Theresa wiped tears as Terry recited his Christmas list; a single Mum, she couldn’t afford it.
“ … and a REAL train set please, Santa.”
The man in scruffy clothes watched as Terry left Santa. He walked past as they opened their front door.
On Christmas morning, lights snapped on and Terry ran downstairs. The doorbell buzzed.
“Mummy! Santa forgot my train set, but he’s left it on the doorstep!”
The man stared from the shadows, remembering flames that’d engulfed his home and family last December. Christmas magic had gone forever, but for that wee man at least, he’d made it happen.
“I feel as though it’s an aorta aneurysm about to burst,” lamented Julia.
“Graphic analogy, but true,” replied her friend.
Julia was dog-tired, weary of long hours and the strain on her marriage. Negative thoughts swirled in her head as she parked her car next to the seaside.
She waded into the cold, uncaring winter sea intent on oblivion, but then thought of her loved ones as breakers splashed onto her face.
The junior doctor retreated from the ocean.
”I’ll probably get pneumonia now,” she said out loud with gallows humour, laughing maniacally. The waves continued to roll.
The staccato clanking of the stick along the white picket fence entertained me as I walked home from school. I saw an old lady struggling with a bag of groceries.
“Can I help you, ma’am?” I offered.
“What a sweet child you are. Thank you,” she said handing me the bag.
As we reached the front door, she fumbled through her purse for the key.
“I hope I live to be as old as you,” I said.
“I hope you don’t.”
She found the key. As she unlocked the door I noticed the numbers tattooed on her arm.
Once upon a time, there was a girl named Little Red Riding Hood, who was on her way to Grandma’s house. In the sanitized patriarchal telling of the tale by the Brothers Grimm, she was rescued from the big bad wolf by a huntsman. But in a time of ogres occupying the highest offices of the land, little girls do not need a huntsman to rescue them if they can hunt for themselves. Under her pretty skirt was a pair of combat boots which she used to kick the ass of the wolf. And the hunter served her dinner.
“We can’t possibly announce it now, sir,” said Stevens.
“Why not? It’s urgent,” said Blythe.
Blythe, ‘the scythe,’ had been appointed C.E.O. to oversee the downsizing of the company after the merger.
“Negative publicity! 10,000 staff fired at Christmas!?”
“Oh, yes, quite. The 2nd of January then?”
“Perfect,” Stevens concurred.
“One more thing, sir,” said Stevens.
“Can you sign this Christmas goodwill message? We scan it and send it out by email to our employees every Christmas Eve.”
“Sure,” said Blythe signing, oblivious to the irony of the message “Merry Christmas and a Happy New Year!”
Enjoying the setting sun on a sandy beach of a foreign land, we eccentrically decided to have some childish fun by counting the familiar marks left by retreating strangers. My wife and I began: one … two … three … nine … twelve … twenty one … thirty … Suddenly, a tidal wave wiped out everything, undoing our mathematical mirth. We began again. This time, separately. “How many till now?” my co-player inquired. I said, “Thirty nine.” She said, “Thirty eight.” “No. Let’s recount.” As we began, a big wave came booming, “No fun in counting the countless. What does time’s tide do?” And we saw the footprints were all gone again!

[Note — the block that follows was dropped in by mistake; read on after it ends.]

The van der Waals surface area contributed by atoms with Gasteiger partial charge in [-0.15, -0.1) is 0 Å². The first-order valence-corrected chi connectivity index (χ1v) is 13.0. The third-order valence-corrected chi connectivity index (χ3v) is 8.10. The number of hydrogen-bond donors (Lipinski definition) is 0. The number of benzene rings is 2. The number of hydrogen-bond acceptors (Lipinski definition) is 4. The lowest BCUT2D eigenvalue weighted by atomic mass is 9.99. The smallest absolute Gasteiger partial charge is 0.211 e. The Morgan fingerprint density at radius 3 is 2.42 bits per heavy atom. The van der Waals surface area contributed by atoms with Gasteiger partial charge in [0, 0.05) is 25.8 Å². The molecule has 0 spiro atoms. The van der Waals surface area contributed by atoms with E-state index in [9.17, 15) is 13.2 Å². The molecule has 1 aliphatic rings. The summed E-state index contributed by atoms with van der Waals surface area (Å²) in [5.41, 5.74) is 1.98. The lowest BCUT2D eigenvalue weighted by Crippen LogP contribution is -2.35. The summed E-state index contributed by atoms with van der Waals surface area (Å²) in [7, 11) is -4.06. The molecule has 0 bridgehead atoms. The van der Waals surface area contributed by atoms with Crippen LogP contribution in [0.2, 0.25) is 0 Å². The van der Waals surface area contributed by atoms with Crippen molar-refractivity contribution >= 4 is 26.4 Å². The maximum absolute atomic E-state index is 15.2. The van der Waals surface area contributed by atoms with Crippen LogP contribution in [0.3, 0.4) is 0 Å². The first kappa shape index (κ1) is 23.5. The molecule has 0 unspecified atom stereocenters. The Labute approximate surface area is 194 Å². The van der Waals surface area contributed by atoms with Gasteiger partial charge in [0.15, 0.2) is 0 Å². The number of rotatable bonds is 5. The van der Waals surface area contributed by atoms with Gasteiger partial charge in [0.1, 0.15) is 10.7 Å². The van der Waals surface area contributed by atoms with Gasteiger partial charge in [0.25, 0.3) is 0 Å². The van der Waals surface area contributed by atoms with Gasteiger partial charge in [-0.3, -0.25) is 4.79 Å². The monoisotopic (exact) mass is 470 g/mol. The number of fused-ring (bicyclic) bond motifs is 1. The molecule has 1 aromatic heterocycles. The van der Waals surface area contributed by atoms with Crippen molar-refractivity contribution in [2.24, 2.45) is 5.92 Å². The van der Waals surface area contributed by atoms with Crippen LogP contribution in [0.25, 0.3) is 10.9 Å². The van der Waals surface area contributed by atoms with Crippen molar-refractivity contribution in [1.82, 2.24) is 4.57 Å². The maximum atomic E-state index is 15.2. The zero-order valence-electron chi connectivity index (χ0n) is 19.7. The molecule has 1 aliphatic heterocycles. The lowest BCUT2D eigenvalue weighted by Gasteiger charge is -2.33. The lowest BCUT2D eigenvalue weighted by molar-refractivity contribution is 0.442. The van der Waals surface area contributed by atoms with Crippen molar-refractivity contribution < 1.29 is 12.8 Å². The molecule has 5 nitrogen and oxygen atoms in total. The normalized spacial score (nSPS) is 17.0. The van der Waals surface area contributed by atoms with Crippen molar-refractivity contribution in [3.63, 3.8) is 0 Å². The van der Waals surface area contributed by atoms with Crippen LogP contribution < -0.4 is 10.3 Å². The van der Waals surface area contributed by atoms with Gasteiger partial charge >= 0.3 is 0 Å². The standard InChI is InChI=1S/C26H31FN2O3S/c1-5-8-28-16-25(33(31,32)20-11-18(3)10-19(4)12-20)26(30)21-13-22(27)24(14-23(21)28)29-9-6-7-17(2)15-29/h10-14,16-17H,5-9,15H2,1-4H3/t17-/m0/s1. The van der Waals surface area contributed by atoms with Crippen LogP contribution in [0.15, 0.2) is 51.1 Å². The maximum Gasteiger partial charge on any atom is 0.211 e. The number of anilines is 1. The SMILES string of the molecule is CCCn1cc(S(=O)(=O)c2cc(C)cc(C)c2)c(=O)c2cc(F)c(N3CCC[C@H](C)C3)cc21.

A habitual daydreamer of fairytale castles and green dragons, Mara was working late. She works out of a broom closet turned workspace high up on the thirtieth floor. One evening she heard a weird tap-tapping at her window. It sounded urgent.
‘Yikes! Zombies! Ogres!’ she yelped. ‘Help!’
It was her manager stuck on the outside ledge, despair on his face.
‘Err … fear not, Sir Lord! Doesn’t it open?’
‘You idiot! … Let me in! … ‘
‘Stand back!’ she yells grandiosely. ‘ … faithful Mara’ll set you free … ‘
‘No-o-o-o-o … don’t … ‘
Interesting, thinks Mara, peering below–window broken open. Now where did he go?
Terry’s motorbike skidded into the snowdrift. “Avoid travel!” the met office had warned. But Terry wanted to get home for Christmas. He’d decided to risk it.
He trudged through the snow to the nearby house. The door was ajar. Pushing it open, he saw a body in a pool of blood. He heard something and bolted to the garage. There was a car, but no key, so he crept back into the house.
Terry took the key from the dead woman’s purse and returned to the car. Too late he realised he wasn’t alone. The wire tightened around his neck.
The generals heard about the foreigner’s tweet. So offensive, the leader had the messenger shot.
They avoided his deathly stare. Stole glances at his finger, poised above the flashing button. Was he testing their obedience?
To a man, they chose inaction as their safest bet. And silent as toy soldiers, observed their raging master’s finger, press down.
People cried into their phones. Asked. “Who?” “What?” “Missiles?” “Where?”
Boom! One city after another. Boom, boom …
Flesh and bones turned to dust. Blown far beyond the city limits. Where the unlucky ones, choke on toxic air. And compassionate parents, smother their children.
Bruce (on phone): Hey, Mark. Come over to watch the quarterfinal against Dallas on big-screen.
Mark: I planned to watch Manchester against Everton in Premier League soccer.
Bruce: A Brit would rather wait for a single goal on the 90th minute!
Mark: Better than players wearing helmets and safety-gears piling up on each other in your violent football.
Woodson, in dying minute, would execute a spectacular bicycle-kick in Manchester’s winning, while Wentz, pummeled by two 175kg defenders, would make Philadelphia’s winning score. While city exploded, Wentz remained motionless on grass … his right leg completely smashed, along with city’s championship hope.